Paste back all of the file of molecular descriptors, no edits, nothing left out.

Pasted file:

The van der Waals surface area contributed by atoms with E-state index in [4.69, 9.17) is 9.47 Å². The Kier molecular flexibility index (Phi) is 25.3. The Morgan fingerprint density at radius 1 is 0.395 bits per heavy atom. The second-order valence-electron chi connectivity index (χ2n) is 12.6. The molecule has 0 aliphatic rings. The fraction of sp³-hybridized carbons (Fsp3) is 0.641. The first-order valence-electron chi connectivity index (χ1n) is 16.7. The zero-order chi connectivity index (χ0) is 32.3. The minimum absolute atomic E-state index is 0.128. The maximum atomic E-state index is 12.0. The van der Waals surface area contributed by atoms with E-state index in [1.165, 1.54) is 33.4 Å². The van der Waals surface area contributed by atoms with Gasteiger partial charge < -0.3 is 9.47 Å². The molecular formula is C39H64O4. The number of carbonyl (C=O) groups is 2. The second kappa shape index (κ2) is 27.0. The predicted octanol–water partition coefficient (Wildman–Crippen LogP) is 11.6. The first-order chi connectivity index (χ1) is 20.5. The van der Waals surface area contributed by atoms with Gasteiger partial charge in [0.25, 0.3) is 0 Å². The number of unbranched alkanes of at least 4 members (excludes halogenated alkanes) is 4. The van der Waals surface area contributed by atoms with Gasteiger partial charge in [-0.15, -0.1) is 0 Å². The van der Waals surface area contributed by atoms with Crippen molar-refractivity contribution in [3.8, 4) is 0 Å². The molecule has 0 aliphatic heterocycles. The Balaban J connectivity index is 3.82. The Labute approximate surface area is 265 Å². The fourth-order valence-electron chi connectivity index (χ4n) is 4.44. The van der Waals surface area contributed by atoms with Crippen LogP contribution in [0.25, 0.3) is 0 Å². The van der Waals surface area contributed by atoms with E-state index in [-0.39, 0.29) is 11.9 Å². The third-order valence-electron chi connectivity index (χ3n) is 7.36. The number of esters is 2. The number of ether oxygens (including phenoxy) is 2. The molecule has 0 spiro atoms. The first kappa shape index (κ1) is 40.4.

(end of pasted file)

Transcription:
The van der Waals surface area contributed by atoms with E-state index in [4.69, 9.17) is 9.47 Å². The Kier molecular flexibility index (Phi) is 25.3. The Morgan fingerprint density at radius 1 is 0.395 bits per heavy atom. The second-order valence-electron chi connectivity index (χ2n) is 12.6. The molecule has 0 aliphatic rings. The fraction of sp³-hybridized carbons (Fsp3) is 0.641. The first-order valence-electron chi connectivity index (χ1n) is 16.7. The zero-order chi connectivity index (χ0) is 32.3. The minimum absolute atomic E-state index is 0.128. The maximum atomic E-state index is 12.0. The van der Waals surface area contributed by atoms with E-state index in [1.165, 1.54) is 33.4 Å². The van der Waals surface area contributed by atoms with Gasteiger partial charge < -0.3 is 9.47 Å². The molecular formula is C39H64O4. The number of carbonyl (C=O) groups is 2. The second kappa shape index (κ2) is 27.0. The predicted octanol–water partition coefficient (Wildman–Crippen LogP) is 11.6. The first-order chi connectivity index (χ1) is 20.5. The van der Waals surface area contributed by atoms with Gasteiger partial charge in [0.25, 0.3) is 0 Å². The number of unbranched alkanes of at least 4 members (excludes halogenated alkanes) is 4. The van der Waals surface area contributed by atoms with Gasteiger partial charge in [-0.15, -0.1) is 0 Å². The van der Waals surface area contributed by atoms with Crippen molar-refractivity contribution in [3.8, 4) is 0 Å². The molecule has 0 aliphatic heterocycles. The Balaban J connectivity index is 3.82. The Labute approximate surface area is 265 Å². The fourth-order valence-electron chi connectivity index (χ4n) is 4.44. The van der Waals surface area contributed by atoms with Crippen LogP contribution in [0.25, 0.3) is 0 Å². The van der Waals surface area contributed by atoms with E-state index in [-0.39, 0.29) is 11.9 Å². The third-order valence-electron chi connectivity index (χ3n) is 7.36. The number of esters is 2. The number of ether oxygens (including phenoxy) is 2. The molecule has 0 spiro atoms. The first kappa shape index (κ1) is 40.4.